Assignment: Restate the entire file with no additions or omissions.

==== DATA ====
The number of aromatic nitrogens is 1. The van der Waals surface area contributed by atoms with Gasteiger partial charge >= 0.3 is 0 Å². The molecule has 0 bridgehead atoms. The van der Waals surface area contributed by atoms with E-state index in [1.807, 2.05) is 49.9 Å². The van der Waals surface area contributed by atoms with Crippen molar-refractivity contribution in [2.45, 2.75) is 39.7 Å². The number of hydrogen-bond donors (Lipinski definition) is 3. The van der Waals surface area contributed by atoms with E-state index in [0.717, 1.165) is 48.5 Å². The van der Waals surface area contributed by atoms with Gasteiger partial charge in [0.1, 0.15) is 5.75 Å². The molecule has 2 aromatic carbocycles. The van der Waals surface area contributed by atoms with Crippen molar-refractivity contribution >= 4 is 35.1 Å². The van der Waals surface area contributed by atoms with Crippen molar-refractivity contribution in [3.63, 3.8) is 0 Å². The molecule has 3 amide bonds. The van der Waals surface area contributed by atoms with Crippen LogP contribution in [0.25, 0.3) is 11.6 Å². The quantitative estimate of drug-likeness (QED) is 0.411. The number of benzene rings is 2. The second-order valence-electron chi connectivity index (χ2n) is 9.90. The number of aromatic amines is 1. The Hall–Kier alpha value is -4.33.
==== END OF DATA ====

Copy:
The number of aromatic nitrogens is 1. The van der Waals surface area contributed by atoms with Gasteiger partial charge >= 0.3 is 0 Å². The molecule has 0 bridgehead atoms. The van der Waals surface area contributed by atoms with E-state index in [1.807, 2.05) is 49.9 Å². The van der Waals surface area contributed by atoms with Crippen molar-refractivity contribution in [2.45, 2.75) is 39.7 Å². The number of hydrogen-bond donors (Lipinski definition) is 3. The van der Waals surface area contributed by atoms with E-state index in [0.717, 1.165) is 48.5 Å². The van der Waals surface area contributed by atoms with Gasteiger partial charge in [0.1, 0.15) is 5.75 Å². The molecule has 2 aromatic carbocycles. The van der Waals surface area contributed by atoms with Crippen molar-refractivity contribution >= 4 is 35.1 Å². The van der Waals surface area contributed by atoms with Crippen molar-refractivity contribution in [3.63, 3.8) is 0 Å². The molecule has 3 amide bonds. The van der Waals surface area contributed by atoms with Crippen LogP contribution in [0.25, 0.3) is 11.6 Å². The quantitative estimate of drug-likeness (QED) is 0.411. The number of benzene rings is 2. The second-order valence-electron chi connectivity index (χ2n) is 9.90. The number of aromatic amines is 1. The Hall–Kier alpha value is -4.33.